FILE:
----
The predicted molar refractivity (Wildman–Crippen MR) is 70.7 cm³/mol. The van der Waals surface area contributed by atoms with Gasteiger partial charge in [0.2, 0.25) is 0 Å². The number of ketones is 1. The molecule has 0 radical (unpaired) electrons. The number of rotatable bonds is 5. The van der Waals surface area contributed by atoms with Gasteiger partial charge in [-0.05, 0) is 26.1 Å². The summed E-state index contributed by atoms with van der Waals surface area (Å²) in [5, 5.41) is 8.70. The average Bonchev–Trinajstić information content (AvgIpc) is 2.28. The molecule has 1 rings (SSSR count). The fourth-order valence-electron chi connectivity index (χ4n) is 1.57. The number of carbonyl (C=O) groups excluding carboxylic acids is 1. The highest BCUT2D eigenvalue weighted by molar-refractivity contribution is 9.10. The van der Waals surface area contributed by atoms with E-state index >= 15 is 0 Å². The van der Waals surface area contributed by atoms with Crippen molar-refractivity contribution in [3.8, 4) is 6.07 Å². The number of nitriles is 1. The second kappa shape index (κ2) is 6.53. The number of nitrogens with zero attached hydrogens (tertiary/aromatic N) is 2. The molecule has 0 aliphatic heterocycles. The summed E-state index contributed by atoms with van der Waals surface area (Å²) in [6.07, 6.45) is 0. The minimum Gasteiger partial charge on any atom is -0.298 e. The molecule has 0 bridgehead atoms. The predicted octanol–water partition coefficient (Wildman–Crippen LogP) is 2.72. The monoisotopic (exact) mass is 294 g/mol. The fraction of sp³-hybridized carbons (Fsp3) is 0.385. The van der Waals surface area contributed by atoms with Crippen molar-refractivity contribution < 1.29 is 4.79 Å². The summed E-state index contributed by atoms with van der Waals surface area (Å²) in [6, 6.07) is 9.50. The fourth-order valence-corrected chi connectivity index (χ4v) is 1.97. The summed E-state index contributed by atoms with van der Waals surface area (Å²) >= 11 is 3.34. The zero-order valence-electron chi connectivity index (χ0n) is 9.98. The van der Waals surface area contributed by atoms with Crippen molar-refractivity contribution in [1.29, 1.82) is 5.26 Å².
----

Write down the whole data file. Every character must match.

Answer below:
The predicted molar refractivity (Wildman–Crippen MR) is 70.7 cm³/mol. The van der Waals surface area contributed by atoms with Gasteiger partial charge in [0.2, 0.25) is 0 Å². The number of ketones is 1. The molecule has 0 radical (unpaired) electrons. The number of rotatable bonds is 5. The van der Waals surface area contributed by atoms with Gasteiger partial charge in [-0.05, 0) is 26.1 Å². The summed E-state index contributed by atoms with van der Waals surface area (Å²) in [5, 5.41) is 8.70. The average Bonchev–Trinajstić information content (AvgIpc) is 2.28. The molecule has 1 rings (SSSR count). The fourth-order valence-electron chi connectivity index (χ4n) is 1.57. The number of carbonyl (C=O) groups excluding carboxylic acids is 1. The highest BCUT2D eigenvalue weighted by molar-refractivity contribution is 9.10. The van der Waals surface area contributed by atoms with E-state index >= 15 is 0 Å². The van der Waals surface area contributed by atoms with Crippen molar-refractivity contribution in [3.8, 4) is 6.07 Å². The number of nitriles is 1. The second kappa shape index (κ2) is 6.53. The number of nitrogens with zero attached hydrogens (tertiary/aromatic N) is 2. The molecule has 0 aliphatic heterocycles. The summed E-state index contributed by atoms with van der Waals surface area (Å²) in [6.07, 6.45) is 0. The minimum Gasteiger partial charge on any atom is -0.298 e. The molecule has 0 bridgehead atoms. The predicted octanol–water partition coefficient (Wildman–Crippen LogP) is 2.72. The monoisotopic (exact) mass is 294 g/mol. The fraction of sp³-hybridized carbons (Fsp3) is 0.385. The van der Waals surface area contributed by atoms with Crippen molar-refractivity contribution < 1.29 is 4.79 Å². The summed E-state index contributed by atoms with van der Waals surface area (Å²) in [6, 6.07) is 9.50. The fourth-order valence-corrected chi connectivity index (χ4v) is 1.97. The summed E-state index contributed by atoms with van der Waals surface area (Å²) >= 11 is 3.34. The zero-order valence-electron chi connectivity index (χ0n) is 9.98. The van der Waals surface area contributed by atoms with Crippen molar-refractivity contribution in [1.29, 1.82) is 5.26 Å².